U.S. Sen. Sheldon Whitehouse recently joined Hasbro executives at their downtown headquarters to push a bill to regulate thousands of chemicals, including hazardous substances that pose a risk to children.
From behind a blue podium that was as brightly colored and as plastic as a child’s toy, Whitehouse made this claim:
"In 40 years, 23,000 chemicals came on the market and only four were regulated."
This certainly sounded like the Wild West of unregulated chemicals to us: 22,996 chemicals on the market and only four run-ins with regulators?
It was clear early on that our fact-checking of the statement would pivot on the definition of "regulated."
Our dictionary tells us that to "regulate" is "to control or direct by a rule."
Whitehouse’s go-to expert on chemicals, Richard A. Denison, a lead senior scientist for the Environmental Defense Fund, was at the event and provided some immediate clarification after the senator spoke.
The EPA blocked four chemicals from the marketplace after the passage of the Toxic Substances Control Act in 1976. That, Denison said, was the regulation Whitehouse was talking about.
So almost 23,000 other chemicals went unregulated?
That didn’t line up with a 2010 report from the U.S. Environmental Protection Agency, Office of Inspector General. Through September 2008, according to the report, EPA "regulated 1,432 chemicals by means of Consent Orders."
The consent-order process, which involves negotiations with manufacturers, is quite different from the process that EPA used to block those four chemicals. But it’s a form of government regulation nevertheless — the outcome of a process in which manufacturers of a new chemical must, by rule, file a notice with the government and receive the EPA’s approval.
We contacted Whitehouse spokesman Seth Larson for clarification. Larson told us that Whitehouse had been "speaking off the cuff." Larson asked us to consider a somewhat similar statement made in two news releases issued to publicize the Hasbro event.
"In almost 40 years," says the news release. "TSCA has restricted just five chemicals of the more than 80,000 that are in commerce — and even failed to ban asbestos."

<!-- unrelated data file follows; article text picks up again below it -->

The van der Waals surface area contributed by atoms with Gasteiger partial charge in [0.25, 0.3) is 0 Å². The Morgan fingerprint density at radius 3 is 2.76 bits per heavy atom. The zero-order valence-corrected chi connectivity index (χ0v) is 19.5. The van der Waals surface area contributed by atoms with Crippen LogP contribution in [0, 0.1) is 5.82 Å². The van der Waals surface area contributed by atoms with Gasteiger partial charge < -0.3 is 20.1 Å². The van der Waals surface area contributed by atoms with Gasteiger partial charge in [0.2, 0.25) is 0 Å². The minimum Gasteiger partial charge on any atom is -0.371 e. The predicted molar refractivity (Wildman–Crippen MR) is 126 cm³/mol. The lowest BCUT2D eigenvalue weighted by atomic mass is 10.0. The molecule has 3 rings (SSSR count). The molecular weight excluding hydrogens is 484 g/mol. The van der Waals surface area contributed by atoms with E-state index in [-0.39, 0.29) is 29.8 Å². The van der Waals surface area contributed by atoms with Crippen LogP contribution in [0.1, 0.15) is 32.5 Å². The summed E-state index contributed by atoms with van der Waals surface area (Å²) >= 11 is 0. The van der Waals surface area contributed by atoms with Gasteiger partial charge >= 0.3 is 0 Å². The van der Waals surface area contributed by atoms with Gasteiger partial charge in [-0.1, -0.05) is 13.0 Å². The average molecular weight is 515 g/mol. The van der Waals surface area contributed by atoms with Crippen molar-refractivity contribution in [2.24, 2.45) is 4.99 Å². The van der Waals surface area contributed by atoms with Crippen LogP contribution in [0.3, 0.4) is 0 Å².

The five chemicals referenced in the release are different from the four substances that Whitehouse referred to at the Hasbro podium. The five chemicals were among 62,000 chemicals already in existence in 1976, while the four substances were among chemicals created after the law was passed, according to Denison.
Our research into the restriction of "just five" substances took us right back to the more than 1,400 chemicals that OIG says EPA regulated through the consent-order process set forth in the 1976 law.
The agency, according to its website, can establish conditions for safe use via a "consent order," with the manufacturer agreeing to: toxicity testing, warnings, worker protections, "restrictions" on use and releases to "water, air and land."
But Denison says the orders are negotiated case by case, behind closed doors, and the terms can remain secret or are heavily redacted in the few instances they become public.
Still, the 1,400 chemicals have been regulated or restricted in some way. And the EPA even refers to certain negotiated requirements as "restrictions."
Denison, in a later email, referred us to a collection of comments that high-level EPA officials have made regarding the five particular chemicals Whitehouse cited in the news releases.
We noticed that in each case, the EPA officials had qualified their remarks in ways that Whitehouse didn’t.
However, from a broader perspective, none of this analysis undercuts Whitehouse’s basic argument that the 1976 law isn’t protecting the public and it needs an overhaul.
While many companies have agreed to restrictions under EPA pressure, the overall regulatory environment is extremely lax. Regulators don’t know the toxicity of many chemicals in the marketplace.
"It is important to note that almost 90 percent of pre-manufacture notices submitted to EPA complete the review process without being restricted or regulated in any way," the agency says on its website.
More than 60 senators have signed on as supporters of the legislation backed by Whitehouse.
Hasbro’s chief executive, Brian Goldner, says Hasbro is on a mission "to make the world a better place for children and their families, and this reform will be a victory."
Whitehouse’s spokesman said the senator used the wrong verb at Hasbro. He asked us to test a different statement that uses a different verb and refers to different facts.
In both cases, we found evidence that the number of regulated or restricted chemicals was far greater than the tiny number that Whitehouse and his office referred to in their various statements.
Cheryl Hogue, an assistant managing editor at Chemical & Engineering News, agrees that EPA’s regulatory authority is greatly limited by the 1976 law.
But she also told us,"Every new chemical that comes on the market has to give a notice to EPA…Is that regulation?," she asked. "A lot of chemical companies would call that regulation."
The 1976 law is weak, and it looks like Congress might make it tougher.
But Whitehouse used the wrong verb and he mixed up the facts to make his case for change when he claimed that "only four" of 23,000 chemicals "were regulated."
For these reasons, we rate his claim Mostly False.